When you listen to music from a streaming site, you never have to think about the nuances of the recording process. For casual listeners, this is a plus, they can simply pick a song or album and then enjoy the music. But for audiophiles who collect records, there are different considerations that come into play. If you’ve spent any time digging through crates of classic records, then you already know there are mono records and stereo records.
As with all things sound related, music lovers have strong opinions about whether they prefer stereo or mono pressing of a given album. There is, of course, no definite or objective answer to which is “better,” but there is a rich history and plenty of considerations to take into account. So, let’s dig into the differences, and why some people pick a camp.
What is a mono record?
Mono is short for monophonic sound reproduction (or monaural), and refers to a sound that’s played back using one audio channel. Because it’s only using one audio channel, mono is only heard from one position. This means, even if you have multiple speakers, the sound will be the exact same mix on both sounds, there will be no instrumental or vocal panning. If you listen on headphones, you’ll notice that both ears completely match each other with no sense of a moving soundstage.
Because they only produce one signal, mono lps only need sound coming from one direction. So, the grooves on a mono record are laterally cut with no vertical cuts, since the stylus is only meant to move sideways.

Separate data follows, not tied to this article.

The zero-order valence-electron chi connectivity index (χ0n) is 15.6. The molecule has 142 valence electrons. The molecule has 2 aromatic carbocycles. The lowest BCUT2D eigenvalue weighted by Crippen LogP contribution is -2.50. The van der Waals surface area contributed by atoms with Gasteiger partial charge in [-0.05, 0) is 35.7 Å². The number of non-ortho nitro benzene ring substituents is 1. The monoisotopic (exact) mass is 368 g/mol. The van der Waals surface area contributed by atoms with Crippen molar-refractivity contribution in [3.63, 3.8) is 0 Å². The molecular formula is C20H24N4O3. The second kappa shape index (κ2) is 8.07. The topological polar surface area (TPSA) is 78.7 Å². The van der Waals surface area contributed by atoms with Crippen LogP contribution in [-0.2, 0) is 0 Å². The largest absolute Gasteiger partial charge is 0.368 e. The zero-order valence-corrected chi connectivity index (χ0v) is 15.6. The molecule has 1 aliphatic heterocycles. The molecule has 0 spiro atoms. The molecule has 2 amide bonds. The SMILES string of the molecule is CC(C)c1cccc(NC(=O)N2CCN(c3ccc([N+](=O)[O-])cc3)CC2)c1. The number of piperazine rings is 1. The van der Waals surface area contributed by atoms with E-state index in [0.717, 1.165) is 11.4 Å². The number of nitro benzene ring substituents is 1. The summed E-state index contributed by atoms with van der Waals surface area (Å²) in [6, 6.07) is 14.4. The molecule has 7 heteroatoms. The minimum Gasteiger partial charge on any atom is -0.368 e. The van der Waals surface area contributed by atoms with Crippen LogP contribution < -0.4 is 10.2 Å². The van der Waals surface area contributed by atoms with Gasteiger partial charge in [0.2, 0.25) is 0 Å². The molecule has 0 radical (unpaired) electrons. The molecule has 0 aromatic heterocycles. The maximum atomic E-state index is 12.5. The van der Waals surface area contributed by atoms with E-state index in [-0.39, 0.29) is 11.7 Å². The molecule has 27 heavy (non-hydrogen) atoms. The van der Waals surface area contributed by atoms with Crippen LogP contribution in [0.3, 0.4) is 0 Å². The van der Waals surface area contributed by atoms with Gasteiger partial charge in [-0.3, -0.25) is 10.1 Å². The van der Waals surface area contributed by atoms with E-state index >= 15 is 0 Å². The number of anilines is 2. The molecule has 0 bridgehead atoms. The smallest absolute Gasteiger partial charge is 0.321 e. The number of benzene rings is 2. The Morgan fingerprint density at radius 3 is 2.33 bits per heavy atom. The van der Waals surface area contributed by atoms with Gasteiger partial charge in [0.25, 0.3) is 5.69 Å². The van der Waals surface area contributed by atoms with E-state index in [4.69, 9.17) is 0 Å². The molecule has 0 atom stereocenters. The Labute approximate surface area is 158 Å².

What is a stereo record?
Stereo, or stereophonic sound uses two or more channels. This means that it creates sound coming from multiple directions, similar to how we’d experience hearing a live band in a room. Because a stereo mix is creating sound from multiple directions, the record grooves are cut both laterally and vertically, with the intent to let the stylus move up and down to create two different audio channels (to be blasted out of two speakers or your headphones).
How do they sound different?
The easiest way to notice if a recording is stereo or mono (without looking at a label), is to listen through headphones and notice if any of the sound pans. If you’re listening through speakers, you’ll hear whether the sound from the right speaker and left speaker match, or if instrumentals and vocals dance around to create a holographic soundstage effect.
Audio playback of mono vinyl records sounds centered, it’s a punchier effect with all the musical parts competing for the same space. With stereo vinyl records, there is often a sense of there being more air or “space” as the music moves and splits around you through the speakers. Whether you prefer one effect to the other is simply a matter of preference, but it’s generally more relevant to consider how individual albums were intended to be listened to.
Can you play mono vinyl on a stereo set-up?
The short answer is yes.
The longer answer is that stereo cartridges and mono cartridges are different, because mono and stereo records have slightly different grooves. So if you play a mono vinyl on a modern record player you may notice that the sound is a little off, since one signal is being split into two for the speakers. The only time you absolutely can’t play a mono record on a modern stereo record player is if it’s an old shellac 78, in which case you’d need the right set-up.
Conversely, stereo LPs shouldn’t be played on a mono record player, because a mono cartridge doesn’t move both laterally and vertically, so it’ll damage the grooves on a stereo LP.
The history of stereo vs mono